With pods long in the rearview mirror, our campers are thrilled to be back into our typical, guided-choice scheduling. From Crescent Lake to the Ballfields, Equestrian Center to the Culinary Studio, Challenge Course to the Arts Studios…we’re all experiencing what we now refer to as The New Awesome! We’ve managed to experience not one — but two — incredible “S” Days! First was the Amazing Race, in which each campus, equipped with their own “passports” traveled from “continent to continent” working together to complete tasks and win prizes! We also had our traditional favorite…The Laurel South Carnival. Games were played, faces were painted, prizes were won, snow cones and cotton candy consumed…and a great time was had by all!
Of course, a Laurel South summer would not be complete without our 4th of July Celebration, culminating in the greatest fireworks show anywhere! With beautiful weather and a sense of fun, we’re back into programming. Tomorrow our CITs and LITs head off on their exhilarating White Water Rafting Trip. For 3 days, they’ll raft the Kennebec River and spend time bonding and reflecting on their time as campers. But there’s so much more to come…from Funtown to Moose Bowl, Theater Shows to Banquet Night…the fun just won’t let up!
As always, it is a beautiful day on the state of Maine today!
Unless you live on 100+ acres of grassy fields, on a lake complete with tennis courts, an equestrian center and hundreds of your closest friends, then it may be hard to stay as busy and active at home as you do when you’re at camp. When you spend your summer at camp, you’re surrounded by nature; you have access to almost every sport and activity you could imagine, and; it’s easy to spend your days — literally — running from one adventure to the next.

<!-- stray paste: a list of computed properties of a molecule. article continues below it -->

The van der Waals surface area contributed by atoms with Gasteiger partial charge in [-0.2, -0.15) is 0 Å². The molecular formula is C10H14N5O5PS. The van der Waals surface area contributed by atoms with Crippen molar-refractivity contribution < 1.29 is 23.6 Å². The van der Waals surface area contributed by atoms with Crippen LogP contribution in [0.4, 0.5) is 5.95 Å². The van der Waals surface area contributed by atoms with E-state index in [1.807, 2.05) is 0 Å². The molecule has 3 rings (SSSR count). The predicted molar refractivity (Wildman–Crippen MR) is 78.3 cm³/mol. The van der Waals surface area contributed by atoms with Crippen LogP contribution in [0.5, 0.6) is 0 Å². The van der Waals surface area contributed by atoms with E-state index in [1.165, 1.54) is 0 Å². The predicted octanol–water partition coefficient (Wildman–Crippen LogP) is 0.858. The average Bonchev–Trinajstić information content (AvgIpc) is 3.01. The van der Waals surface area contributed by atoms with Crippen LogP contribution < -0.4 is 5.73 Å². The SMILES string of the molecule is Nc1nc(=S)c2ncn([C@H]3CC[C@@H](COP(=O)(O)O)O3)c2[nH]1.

When it’s time to come home from camp, some campers find it easy to fall back into more laid-back routines, consisting of computer time, TV time and video games. However, it’s easy to take some of the things you learned at camp and apply them to your normal routine at home. You may not live on a lake, but you can still get outside and enjoy the sunshine. You may not have access to a soccer field, but you can still get outside with friends and kick the ball around. You can still go for a run, start a pick up game of baseball with other kids in the neighborhood, or put together a dance routine to impress your family after dinner. There are many ways to stay active while you’re at home, and you don’t need 100+ acres or counselors to help you do it.
Staying active during the fall and winter months is very important to your overall health. When you feel good physically, other aspects of your life seem to follow. Your confidence improves, which helps you build healthy and strong relationships. Exercise has been scientifically proven to release hormones that help you focus in school, help you sleep well, and help promote strong bones and muscles. It’s great for your heart, and the endorphins released when you exercise gives you an overall sense of happiness.
Many campers are introduced to a sport while at camp, and then choose to continue pursuing that sport throughout the school year. If you loved soccer at camp, why not try out for the school team? If you really loved gymnastics at camp, why not look into joining the competitive after-school team? By staying active during the school year, you give yourself months of practice before returning to the sport at camp over the summer. You will be amazed at the progress you can make from one summer to the next.
Staying active at home can help improve all areas of your life. Being active makes you happier and healthier, and is something all campers can do to boost their confidence in the months when they aren’t at camp.